Armed Services Committee, I've spent time with our military 
commanders, as well as our brave troops, I've immersed myself 
in a number of military issues, and I've spent many hours with 
American and non-American aid workers, business men and women, 
religious leaders, teachers, doctors, nurses, students, 
volunteers, all who have made it their mission to help other 
people across the world. And I've seen countless ordinary 
people in foreign capitals, small towns, and rural villages, 
who live in a world far removed from our experiences.
    In recent years, as other nations have risen to compete for 
military, economic, and political influence, some have argued 
that we have reached the end of the American moment in world 
history. Well, I disagree. Yes, the conventional paradigms have 
shifted, but America's success has never been solely a function 
of our power, it has always been rooted in, and inspired by, 
our values. With so many troubles here at home and around the 
world, millions of people are still trying to come to this 
country, legally and illegally. Why? Because we are guided by 
unchanging truths that all people are created equal, that each 
person has the right to life, liberty, and the pursuit of 
happiness. And in these truths, we will find, as we have for 
more than two centuries, the courage, the discipline, and the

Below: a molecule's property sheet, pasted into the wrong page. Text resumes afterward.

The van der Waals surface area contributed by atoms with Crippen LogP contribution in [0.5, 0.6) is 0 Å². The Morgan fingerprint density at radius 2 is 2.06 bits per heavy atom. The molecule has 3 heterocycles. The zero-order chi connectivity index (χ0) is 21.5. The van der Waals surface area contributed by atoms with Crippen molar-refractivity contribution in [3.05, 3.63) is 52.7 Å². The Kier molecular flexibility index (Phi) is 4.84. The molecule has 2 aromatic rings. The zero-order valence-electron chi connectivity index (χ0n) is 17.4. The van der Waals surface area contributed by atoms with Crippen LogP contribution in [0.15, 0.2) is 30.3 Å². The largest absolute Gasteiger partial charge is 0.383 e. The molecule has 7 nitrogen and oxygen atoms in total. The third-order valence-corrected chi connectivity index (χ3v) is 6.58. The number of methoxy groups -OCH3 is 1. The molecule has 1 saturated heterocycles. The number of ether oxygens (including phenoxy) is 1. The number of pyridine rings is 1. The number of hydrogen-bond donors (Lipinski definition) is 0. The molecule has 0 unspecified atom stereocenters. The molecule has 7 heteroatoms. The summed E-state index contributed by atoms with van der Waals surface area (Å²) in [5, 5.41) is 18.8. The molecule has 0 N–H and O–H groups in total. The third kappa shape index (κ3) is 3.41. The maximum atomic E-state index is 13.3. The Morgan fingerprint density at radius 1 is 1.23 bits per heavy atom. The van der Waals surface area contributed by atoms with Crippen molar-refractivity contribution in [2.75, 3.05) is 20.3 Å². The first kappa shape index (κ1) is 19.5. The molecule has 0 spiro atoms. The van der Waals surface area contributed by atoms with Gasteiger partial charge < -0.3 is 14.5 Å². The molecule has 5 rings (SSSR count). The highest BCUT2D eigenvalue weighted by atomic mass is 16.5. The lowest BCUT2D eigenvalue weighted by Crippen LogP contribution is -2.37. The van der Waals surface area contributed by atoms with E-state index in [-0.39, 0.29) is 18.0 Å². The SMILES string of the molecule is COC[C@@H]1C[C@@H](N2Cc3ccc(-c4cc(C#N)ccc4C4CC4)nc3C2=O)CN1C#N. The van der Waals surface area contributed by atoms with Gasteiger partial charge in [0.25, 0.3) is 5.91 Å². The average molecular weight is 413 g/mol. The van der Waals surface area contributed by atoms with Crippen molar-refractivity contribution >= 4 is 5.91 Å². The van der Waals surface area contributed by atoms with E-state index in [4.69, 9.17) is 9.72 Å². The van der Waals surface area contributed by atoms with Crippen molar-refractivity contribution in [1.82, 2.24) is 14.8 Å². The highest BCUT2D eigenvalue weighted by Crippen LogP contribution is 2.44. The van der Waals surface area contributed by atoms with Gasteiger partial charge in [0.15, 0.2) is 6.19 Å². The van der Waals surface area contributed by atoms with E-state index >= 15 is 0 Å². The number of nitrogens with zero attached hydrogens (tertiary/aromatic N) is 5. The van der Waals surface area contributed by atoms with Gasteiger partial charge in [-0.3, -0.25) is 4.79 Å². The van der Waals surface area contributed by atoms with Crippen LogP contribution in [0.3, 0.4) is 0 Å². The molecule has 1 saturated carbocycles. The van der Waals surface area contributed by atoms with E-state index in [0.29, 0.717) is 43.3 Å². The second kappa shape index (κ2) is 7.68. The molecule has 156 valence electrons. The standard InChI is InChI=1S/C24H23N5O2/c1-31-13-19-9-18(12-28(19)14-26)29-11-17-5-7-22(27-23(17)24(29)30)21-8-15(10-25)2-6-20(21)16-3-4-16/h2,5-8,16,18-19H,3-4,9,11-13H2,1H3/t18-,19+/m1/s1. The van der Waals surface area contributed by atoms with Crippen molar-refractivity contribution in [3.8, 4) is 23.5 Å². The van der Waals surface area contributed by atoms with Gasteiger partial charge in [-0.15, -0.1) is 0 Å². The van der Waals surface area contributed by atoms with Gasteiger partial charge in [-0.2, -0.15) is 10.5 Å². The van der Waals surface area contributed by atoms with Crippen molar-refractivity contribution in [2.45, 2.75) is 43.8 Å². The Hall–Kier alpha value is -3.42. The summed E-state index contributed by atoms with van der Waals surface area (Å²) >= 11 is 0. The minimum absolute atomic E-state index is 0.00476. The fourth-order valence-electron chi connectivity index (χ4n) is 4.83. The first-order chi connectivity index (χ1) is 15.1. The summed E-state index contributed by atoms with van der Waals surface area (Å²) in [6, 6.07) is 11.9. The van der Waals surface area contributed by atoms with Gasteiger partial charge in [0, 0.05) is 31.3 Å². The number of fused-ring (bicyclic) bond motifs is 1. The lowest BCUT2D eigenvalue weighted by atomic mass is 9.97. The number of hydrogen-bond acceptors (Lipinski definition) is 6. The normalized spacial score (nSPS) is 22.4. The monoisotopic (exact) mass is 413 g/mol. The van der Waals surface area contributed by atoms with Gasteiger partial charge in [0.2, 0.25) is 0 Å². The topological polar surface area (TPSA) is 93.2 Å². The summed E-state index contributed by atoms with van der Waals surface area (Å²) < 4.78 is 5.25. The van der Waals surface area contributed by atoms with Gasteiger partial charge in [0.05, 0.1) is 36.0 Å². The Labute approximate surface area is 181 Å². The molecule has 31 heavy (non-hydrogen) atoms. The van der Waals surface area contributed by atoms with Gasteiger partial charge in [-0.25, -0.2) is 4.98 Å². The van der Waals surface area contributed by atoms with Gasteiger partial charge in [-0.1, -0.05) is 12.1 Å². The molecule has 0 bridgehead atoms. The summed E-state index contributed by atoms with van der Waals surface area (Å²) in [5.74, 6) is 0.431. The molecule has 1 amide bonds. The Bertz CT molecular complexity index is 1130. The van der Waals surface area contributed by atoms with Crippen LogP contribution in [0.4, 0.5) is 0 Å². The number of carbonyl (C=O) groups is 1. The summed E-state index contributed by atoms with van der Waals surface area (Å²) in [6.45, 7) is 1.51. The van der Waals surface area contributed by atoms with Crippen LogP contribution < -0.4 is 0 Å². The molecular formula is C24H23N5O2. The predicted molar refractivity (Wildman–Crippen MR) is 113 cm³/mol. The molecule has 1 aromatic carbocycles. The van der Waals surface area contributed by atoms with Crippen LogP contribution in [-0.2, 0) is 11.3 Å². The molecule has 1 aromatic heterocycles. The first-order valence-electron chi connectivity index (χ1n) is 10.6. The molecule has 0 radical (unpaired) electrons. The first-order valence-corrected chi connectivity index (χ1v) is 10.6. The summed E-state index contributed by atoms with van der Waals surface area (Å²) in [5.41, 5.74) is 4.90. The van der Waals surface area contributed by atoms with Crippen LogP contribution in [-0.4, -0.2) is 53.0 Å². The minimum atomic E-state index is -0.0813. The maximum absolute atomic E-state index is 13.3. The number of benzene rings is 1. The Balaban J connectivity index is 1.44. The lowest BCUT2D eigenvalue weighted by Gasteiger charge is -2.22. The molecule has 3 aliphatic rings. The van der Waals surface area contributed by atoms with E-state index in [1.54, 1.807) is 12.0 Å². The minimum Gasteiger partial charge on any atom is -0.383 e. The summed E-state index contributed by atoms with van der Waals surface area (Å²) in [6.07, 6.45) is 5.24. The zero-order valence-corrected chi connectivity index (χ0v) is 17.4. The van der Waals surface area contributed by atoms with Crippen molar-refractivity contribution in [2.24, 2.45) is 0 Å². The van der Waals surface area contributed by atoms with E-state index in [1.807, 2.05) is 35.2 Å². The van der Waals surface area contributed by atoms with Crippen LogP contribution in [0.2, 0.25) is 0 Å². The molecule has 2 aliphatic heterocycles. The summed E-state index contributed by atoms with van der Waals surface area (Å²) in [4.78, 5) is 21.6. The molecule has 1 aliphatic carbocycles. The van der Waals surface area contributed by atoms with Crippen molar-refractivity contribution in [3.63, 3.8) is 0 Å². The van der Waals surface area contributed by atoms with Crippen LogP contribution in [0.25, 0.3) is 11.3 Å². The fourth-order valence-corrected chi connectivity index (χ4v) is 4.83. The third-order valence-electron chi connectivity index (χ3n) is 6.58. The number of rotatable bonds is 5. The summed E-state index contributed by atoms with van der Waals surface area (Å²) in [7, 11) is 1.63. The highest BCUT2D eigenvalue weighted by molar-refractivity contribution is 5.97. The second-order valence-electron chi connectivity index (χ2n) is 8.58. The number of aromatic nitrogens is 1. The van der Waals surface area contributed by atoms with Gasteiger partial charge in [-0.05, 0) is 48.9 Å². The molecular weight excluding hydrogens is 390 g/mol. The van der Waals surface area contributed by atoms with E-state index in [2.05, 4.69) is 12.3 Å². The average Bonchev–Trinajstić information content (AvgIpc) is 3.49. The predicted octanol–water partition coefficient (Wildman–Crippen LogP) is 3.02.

creativity to meet the challenges of this ever-changing world.
    I am humbled to be a public servant and honored by the 
responsibility placed on me, should I be confirmed, by our 
President-elect, who embodies the American dream, not only here 
at home, but far beyond our shores. No matter how daunting the 
challenges may be, I have a steadfast faith in this country and 
in our people, and I am proud to be an American at the dawning 
of this new American moment.
    Thank you, Mr. Chairman and members of this committee, for 
granting me your time and attention today. I know there's a lot 
more territory to cover, and I'd be delighted to answer 
questions.
    [The prepared statement of Senator Clinton follows:]

 Prepared Statement of Hon. Hillary Rodham Clinton, U.S. Senator From 
                New York, Nominee for Secretary of State

    Thank you, Senator Schumer, for your generous introduction, and 
even more for your support and our partnership over so many years. You 
are a valued and trusted colleague, a friend, and a tribute to the 
people of New York whom you have served with such distinction 
throughout your career.
    Mr. Chairman, I offer my congratulations as you take on this new 
role. You certainly have traveled quite a distance from that day in 
1971 when you testified here as a young Vietnam veteran. You have never 
faltered in your care and concern for our Nation, its foreign policy or 
its future, and America is in good hands with you leading this 
committee.
    Senator Lugar, I look forward to working with you on a wide range 
of issues, especially those of greatest concern to you, including the 
Nunn-Lugar initiative.
    And Senator Voinovich, I want to commend you for your service to 
the people of Ohio and ask for your help in the next 2 years on the 
management issues you champion.
    It is an honor and a privilege to be here this morning as 
President-elect Obama's nominee for Secretary of State. I am deeply 
grateful for the trust--and keenly aware of the responsibility--that 
the President-elect has placed in me to serve our country and our